Traces of the Hand: Master Drawings from the Collection of Frederick and Lucy S. Herman
The Dutch Golden Age
Dutch seventeenth-century drawings in the Herman Collection include works in styles and with subjects familiar from the prolific production of images in the Dutch Republic. These include van Goyen’s characteristic chalk sketch of cows, most likely made on the spot in the Dutch countryside. The modest subject and simple directness of drawings like this provided the motifs we see in van Goyen’s paintings with their radically innovative realism. Dutch and Flemish drawings in the Landscape and Seascape section of this exhibition provide additional context for van Goyen’s work.
Berchem’s drawing of figures on the ice belongs to another class of Dutch images known as daily-life genre subjects, in this case figures that the artist incorporated into one of his finished landscapes. Buytewech’s chalk study of a young dandy leaning nonchalantly against an invisible support was used for one of his innovative genre scenes known as "merry companies," depicting fashionable young people eating, drinking, and making music. Bramer’s wiry pen study of men at a table distinctly recalls genre paintings executed by Dutch artists in Rome, and even suggests the work of Caravaggio himself. The Italian scene also inspired Berchem’s Shepherd on a Donkey, a Shepherdess Next to Him, a picturesque subject typical of the artist, which a copyist reproduced in our drawing with great sympathy.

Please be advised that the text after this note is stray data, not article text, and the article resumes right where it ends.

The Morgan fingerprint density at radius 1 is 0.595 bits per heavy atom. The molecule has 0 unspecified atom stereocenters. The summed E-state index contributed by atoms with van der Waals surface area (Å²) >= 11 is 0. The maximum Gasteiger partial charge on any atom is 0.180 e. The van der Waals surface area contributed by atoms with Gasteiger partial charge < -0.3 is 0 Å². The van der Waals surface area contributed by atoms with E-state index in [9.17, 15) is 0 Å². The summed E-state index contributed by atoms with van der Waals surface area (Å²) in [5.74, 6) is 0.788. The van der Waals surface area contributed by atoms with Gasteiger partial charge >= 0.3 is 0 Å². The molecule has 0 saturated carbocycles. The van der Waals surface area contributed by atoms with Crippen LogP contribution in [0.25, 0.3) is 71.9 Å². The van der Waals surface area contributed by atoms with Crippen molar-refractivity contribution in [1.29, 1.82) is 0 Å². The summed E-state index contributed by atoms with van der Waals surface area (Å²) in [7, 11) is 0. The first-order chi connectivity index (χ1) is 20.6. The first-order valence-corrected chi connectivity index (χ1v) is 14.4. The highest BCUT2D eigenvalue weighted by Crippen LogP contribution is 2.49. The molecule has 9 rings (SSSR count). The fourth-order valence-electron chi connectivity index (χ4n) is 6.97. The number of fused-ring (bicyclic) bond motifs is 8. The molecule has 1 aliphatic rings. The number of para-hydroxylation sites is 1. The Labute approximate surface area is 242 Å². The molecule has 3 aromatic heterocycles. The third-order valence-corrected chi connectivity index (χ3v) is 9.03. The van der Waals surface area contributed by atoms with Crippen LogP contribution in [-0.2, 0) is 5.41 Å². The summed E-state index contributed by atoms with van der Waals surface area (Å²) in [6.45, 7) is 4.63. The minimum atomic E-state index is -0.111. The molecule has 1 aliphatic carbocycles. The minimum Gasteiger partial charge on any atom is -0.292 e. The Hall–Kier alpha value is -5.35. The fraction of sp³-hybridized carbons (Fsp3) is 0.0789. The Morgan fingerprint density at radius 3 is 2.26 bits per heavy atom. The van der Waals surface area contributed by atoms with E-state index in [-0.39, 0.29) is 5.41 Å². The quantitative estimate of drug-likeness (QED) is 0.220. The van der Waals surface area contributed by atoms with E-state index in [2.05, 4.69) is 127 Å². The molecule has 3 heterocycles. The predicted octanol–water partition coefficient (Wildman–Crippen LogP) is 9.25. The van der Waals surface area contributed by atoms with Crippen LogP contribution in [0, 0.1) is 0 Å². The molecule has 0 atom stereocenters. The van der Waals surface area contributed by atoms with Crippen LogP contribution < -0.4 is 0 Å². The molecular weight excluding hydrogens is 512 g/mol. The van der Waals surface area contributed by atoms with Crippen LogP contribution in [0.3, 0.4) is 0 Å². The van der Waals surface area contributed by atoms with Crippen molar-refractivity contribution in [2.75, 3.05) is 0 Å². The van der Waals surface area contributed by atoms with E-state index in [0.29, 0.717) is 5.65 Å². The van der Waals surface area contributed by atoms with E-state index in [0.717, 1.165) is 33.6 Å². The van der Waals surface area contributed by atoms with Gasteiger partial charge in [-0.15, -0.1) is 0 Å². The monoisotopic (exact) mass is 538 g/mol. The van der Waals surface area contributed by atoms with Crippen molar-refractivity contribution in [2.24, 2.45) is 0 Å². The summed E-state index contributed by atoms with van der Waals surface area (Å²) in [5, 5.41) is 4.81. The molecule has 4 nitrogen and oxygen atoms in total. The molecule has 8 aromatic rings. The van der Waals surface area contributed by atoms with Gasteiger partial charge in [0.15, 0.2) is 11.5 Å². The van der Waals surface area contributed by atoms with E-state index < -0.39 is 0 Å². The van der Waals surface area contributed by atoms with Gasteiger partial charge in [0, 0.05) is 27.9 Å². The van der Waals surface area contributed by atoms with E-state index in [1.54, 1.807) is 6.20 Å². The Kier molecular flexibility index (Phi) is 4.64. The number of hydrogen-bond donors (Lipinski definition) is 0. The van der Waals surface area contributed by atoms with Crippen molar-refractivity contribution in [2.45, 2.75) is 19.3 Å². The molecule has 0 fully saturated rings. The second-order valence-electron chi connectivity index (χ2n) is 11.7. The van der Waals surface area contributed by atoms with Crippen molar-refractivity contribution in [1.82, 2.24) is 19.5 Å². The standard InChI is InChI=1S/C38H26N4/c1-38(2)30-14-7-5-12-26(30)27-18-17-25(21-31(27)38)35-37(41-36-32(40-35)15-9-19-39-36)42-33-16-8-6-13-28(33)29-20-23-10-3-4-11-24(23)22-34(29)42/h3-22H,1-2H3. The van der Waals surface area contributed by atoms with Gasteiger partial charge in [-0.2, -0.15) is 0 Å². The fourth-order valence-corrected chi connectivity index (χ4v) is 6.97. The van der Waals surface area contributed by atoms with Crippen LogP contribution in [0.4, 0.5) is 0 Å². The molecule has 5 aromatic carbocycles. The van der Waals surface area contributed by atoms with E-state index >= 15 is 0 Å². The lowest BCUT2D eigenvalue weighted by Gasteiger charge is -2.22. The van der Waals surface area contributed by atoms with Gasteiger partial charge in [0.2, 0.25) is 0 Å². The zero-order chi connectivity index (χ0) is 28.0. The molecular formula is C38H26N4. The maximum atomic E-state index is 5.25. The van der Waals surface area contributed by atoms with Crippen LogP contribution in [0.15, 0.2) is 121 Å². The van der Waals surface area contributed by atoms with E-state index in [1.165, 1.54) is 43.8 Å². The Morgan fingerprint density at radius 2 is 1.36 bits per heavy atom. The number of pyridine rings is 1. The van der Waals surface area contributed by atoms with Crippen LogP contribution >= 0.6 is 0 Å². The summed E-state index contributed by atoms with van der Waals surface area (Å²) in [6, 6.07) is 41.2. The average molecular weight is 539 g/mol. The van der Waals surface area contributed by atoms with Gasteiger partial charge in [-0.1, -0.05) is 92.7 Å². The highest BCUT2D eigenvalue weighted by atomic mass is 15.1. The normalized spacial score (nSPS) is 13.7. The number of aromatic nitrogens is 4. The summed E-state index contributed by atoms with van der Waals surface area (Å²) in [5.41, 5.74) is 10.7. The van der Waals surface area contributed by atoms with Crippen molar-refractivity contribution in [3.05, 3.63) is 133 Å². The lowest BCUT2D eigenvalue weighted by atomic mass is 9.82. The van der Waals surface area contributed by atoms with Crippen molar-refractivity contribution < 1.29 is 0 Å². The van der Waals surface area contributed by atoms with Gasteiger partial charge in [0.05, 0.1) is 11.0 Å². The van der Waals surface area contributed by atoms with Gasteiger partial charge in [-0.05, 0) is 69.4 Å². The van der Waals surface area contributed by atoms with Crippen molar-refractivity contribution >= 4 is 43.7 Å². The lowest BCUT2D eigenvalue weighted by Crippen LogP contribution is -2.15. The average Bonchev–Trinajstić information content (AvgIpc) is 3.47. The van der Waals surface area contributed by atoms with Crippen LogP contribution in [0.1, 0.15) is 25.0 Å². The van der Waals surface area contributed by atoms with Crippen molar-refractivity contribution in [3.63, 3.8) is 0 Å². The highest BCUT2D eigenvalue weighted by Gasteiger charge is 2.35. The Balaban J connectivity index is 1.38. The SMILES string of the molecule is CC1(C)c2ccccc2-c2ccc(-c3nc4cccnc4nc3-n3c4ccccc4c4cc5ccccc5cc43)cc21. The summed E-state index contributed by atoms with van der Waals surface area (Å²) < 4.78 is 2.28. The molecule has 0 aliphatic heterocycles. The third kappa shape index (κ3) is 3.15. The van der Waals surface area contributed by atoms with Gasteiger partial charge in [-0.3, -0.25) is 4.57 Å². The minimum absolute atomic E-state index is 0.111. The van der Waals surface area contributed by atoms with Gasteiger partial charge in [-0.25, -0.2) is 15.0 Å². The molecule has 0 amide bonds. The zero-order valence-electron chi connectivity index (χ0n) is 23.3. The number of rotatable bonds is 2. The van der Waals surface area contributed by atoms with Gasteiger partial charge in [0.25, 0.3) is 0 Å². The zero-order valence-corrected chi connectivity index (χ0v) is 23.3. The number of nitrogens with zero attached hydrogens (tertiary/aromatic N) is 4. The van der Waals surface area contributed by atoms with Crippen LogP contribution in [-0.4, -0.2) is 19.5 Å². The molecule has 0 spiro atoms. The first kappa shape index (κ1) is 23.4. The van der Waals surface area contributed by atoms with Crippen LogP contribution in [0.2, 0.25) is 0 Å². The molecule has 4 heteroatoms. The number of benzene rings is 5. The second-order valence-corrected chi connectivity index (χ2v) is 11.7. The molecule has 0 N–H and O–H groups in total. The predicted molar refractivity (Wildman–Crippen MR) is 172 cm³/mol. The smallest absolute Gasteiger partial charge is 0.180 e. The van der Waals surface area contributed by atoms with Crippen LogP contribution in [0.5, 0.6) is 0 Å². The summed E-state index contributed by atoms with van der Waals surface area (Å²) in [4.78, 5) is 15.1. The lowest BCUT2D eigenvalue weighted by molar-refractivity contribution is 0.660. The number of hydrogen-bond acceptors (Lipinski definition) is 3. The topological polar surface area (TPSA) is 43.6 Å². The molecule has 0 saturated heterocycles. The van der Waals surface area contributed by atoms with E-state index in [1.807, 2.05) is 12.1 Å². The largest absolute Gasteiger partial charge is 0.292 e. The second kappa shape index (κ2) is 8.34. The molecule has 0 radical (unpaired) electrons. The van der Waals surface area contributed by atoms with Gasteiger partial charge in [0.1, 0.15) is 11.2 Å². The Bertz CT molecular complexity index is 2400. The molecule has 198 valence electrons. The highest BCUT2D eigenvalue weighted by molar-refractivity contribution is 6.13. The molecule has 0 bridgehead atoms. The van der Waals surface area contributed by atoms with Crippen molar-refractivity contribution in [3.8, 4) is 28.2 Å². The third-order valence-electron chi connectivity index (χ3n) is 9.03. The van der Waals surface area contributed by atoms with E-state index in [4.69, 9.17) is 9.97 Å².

The Four Disgracers is based on a completely different strain of Dutch art, known as Dutch Late Mannerism. Copying four engravings by Goltzius, this unidentified draftsman combined the four falling figures in their convoluted poses into a single, pinwheel-like composition, clearly matching his artifice against the virtuosity of Goltzius’ originals.
Artists, Titles, and Accession Numbers